#45 Crush

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Posted 05 August 2012 - 07:26 AM

from Ernesttx:
My plan:
1.)
1st year (2011)- out of debt and all the software and hardware that I might need:
Software - editing (vegas pro), compositing (fusion), 3D (AM, Blender,Messiah, Vue10, SynthEyes2011, etc) - also learning period for software
Hardware - T2i, JVC 3CCD HD camcorder (for vfx), audio recorders, etc.

2.)
2nd year - 2012 - purchase land for studio (will do that end of this month)
during this year - build studio (not a huge place, just something to setup shop and work out of)
everything will be paid for in 2012
will rent out studio as well, as I plan it to be a small backlot for others to film their projects
set up Roku animation channel for subscription based revenue (a dream but what's life without one)

3.)
3rd year - save money and network like crazy, create roadmap for projects, take on odd vfx jobs, editing, animation, etc.

4.)
2014 (or 2013) - will be working for myself smile.gif


Hey, this sound very similar like my plan - only in a different rank
4.) I first made this and got in contact with future clients, competitors and for possible cooperations
3.) Still networking - money comes in from normal project work (no gfx or animations)
2.) My business rooms & Studio were very important - they´re only 2 stairs away downwards from home (in the same house) and I can even use my WLan & telephone there.
1.) Then I bought all kind of necessary software & licenses, collecting tools free or also commercial and started to learn the tools and the technical background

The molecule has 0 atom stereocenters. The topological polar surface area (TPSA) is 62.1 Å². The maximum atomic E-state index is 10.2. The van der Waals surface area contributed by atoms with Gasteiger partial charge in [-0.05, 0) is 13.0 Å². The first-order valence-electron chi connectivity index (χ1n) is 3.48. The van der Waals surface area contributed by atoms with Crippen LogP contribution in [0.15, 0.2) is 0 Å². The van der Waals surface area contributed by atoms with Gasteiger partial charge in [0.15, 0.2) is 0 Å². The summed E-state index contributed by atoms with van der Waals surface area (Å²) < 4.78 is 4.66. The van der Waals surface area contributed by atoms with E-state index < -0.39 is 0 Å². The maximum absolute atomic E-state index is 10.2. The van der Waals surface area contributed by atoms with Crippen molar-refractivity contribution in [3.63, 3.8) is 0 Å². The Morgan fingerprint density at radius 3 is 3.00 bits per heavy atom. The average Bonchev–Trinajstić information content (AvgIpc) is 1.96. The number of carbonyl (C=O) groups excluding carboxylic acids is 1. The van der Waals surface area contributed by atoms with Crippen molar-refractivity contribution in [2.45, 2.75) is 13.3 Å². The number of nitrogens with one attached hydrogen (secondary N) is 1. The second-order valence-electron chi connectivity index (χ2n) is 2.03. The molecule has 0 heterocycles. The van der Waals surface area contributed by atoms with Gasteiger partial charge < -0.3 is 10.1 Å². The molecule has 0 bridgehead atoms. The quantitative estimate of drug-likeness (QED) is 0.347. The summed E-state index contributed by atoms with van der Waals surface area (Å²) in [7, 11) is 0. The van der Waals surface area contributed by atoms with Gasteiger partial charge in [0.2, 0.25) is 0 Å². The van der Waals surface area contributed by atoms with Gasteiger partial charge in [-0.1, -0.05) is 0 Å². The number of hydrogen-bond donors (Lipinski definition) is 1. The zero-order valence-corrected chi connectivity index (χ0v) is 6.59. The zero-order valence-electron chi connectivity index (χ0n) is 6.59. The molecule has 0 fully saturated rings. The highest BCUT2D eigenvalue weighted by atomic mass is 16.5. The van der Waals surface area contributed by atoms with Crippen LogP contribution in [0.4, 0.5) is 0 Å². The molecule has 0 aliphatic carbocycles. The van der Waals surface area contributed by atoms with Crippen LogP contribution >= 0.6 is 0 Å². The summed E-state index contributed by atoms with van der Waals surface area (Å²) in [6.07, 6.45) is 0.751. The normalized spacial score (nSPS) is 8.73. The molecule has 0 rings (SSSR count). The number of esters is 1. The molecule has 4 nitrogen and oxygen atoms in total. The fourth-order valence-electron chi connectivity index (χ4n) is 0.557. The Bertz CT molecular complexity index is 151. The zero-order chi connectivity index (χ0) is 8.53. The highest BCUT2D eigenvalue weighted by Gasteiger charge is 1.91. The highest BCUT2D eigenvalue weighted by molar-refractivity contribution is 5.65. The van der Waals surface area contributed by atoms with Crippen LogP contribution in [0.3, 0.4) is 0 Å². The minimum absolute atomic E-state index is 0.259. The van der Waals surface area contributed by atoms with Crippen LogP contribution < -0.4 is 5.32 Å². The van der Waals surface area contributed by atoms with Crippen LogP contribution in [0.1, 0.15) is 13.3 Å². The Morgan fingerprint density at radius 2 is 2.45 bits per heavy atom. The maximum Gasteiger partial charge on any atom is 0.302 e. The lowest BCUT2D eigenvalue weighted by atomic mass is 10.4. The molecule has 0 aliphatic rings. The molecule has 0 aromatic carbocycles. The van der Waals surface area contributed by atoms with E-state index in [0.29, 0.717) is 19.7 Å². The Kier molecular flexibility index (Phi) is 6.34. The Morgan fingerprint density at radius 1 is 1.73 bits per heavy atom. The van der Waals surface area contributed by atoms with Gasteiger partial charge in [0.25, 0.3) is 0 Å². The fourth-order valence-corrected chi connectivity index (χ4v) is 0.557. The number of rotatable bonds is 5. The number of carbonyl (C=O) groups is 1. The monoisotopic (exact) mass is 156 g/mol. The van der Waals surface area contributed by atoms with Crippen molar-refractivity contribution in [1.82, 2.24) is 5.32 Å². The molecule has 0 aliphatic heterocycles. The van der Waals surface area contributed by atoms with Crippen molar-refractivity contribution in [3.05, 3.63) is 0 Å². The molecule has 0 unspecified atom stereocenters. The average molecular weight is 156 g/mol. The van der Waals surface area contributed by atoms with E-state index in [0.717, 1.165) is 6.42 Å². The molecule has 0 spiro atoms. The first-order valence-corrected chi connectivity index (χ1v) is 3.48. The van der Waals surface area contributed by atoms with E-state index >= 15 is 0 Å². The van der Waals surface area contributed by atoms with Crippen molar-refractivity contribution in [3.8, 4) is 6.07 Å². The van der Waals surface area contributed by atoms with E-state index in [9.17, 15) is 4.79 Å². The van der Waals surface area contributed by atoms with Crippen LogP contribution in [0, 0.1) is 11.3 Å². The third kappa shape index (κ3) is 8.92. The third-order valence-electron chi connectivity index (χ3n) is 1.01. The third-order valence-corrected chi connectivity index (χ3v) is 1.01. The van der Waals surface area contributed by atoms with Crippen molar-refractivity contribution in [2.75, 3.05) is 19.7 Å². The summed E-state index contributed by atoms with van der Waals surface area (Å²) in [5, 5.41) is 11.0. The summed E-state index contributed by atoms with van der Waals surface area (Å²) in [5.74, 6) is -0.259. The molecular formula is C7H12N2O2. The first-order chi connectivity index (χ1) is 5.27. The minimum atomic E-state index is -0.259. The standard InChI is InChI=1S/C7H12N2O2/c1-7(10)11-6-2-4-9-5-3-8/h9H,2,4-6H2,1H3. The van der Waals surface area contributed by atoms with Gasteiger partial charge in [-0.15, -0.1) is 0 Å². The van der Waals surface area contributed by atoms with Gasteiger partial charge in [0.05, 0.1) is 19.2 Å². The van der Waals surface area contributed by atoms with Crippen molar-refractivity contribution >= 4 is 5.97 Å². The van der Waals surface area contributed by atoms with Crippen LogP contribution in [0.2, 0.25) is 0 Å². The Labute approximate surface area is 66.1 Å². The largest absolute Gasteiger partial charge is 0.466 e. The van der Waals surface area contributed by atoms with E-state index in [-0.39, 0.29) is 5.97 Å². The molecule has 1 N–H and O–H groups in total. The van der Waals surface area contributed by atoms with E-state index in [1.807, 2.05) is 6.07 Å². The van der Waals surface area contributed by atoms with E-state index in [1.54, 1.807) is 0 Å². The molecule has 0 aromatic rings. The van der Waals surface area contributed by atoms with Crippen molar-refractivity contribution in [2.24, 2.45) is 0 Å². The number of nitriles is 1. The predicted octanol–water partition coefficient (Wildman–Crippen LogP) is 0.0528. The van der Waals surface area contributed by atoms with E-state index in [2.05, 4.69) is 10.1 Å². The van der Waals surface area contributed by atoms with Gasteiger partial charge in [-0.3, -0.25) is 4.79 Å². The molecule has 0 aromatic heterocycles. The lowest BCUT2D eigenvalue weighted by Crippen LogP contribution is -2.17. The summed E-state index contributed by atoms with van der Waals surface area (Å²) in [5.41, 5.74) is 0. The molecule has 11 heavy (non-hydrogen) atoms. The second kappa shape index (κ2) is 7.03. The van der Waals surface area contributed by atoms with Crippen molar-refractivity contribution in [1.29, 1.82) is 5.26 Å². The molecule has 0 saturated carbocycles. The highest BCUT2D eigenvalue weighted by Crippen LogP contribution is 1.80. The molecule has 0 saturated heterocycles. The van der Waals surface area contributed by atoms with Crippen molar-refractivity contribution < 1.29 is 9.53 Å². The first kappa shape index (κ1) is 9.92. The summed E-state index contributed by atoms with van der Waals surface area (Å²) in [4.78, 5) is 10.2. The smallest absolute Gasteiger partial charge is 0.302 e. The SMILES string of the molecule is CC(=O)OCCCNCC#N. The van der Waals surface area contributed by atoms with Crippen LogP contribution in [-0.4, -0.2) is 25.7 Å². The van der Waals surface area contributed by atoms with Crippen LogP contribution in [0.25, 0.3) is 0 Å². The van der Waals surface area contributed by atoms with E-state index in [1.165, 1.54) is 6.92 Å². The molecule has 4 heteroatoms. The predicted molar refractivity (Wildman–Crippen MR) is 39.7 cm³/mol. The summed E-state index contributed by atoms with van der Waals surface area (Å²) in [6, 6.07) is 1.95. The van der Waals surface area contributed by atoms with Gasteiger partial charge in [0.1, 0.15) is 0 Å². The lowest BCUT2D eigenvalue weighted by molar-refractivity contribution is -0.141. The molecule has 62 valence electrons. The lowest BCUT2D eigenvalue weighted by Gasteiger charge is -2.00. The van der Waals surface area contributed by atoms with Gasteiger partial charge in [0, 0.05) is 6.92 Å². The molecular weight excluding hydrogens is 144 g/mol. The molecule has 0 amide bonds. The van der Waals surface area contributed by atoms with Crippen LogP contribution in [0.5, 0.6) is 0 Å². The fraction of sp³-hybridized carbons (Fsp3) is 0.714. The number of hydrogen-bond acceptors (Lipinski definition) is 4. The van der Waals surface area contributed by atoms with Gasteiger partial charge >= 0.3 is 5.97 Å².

Step 4-2 was in the first 2 years and the last year step 1. I will continue working with a local animation studio in cooperation, soon (but sadly no animations - it´s some kind of CG picture software development). But I´m sure I´ll learn some things from their 25 CG artists in my spare time (this was an important agreement for the cooperation). The next year I concentrate most on learning all about creating interesting stories, modeling and animation.
Within the next 1-2 years some kind of demoreel shall be produced and within the next 3 years at least 1 short. Because I work on my own I can take all time I need for my destinations - otherwise this way wouldn´t be possible.

My old work will perhaps also be continued besides, but the animation and modeling will be the next big thing in my live that´s sure - I ever wanted to do this. Besides my work doing animations and special effects was ever a dream during the last 25 years. Now the time is right to do it with the right power of computers and the quality of the software I need for all I ever wanted. The main reason for work is money and I know I can do more money with the other things, but nothing else makes so much fun until now. It can be that I´m not getting as far as I´d like to - but in the worst case I have a hobby for spare time and can use the rooms and hardware for other projects.

If you don´t feel good on your work as employee you shouldn´t stay too long or you´ll regret your life. It´s important to chose then a finacial secure way to start a business in small steps without big personal risks then its a good feeling to work for yourself. You should always do what satisfies and makes fun. I wish you big luck with Tar and your studio.

#46 Simon Edmondson

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Posted 13 August 2012 - 06:22 AM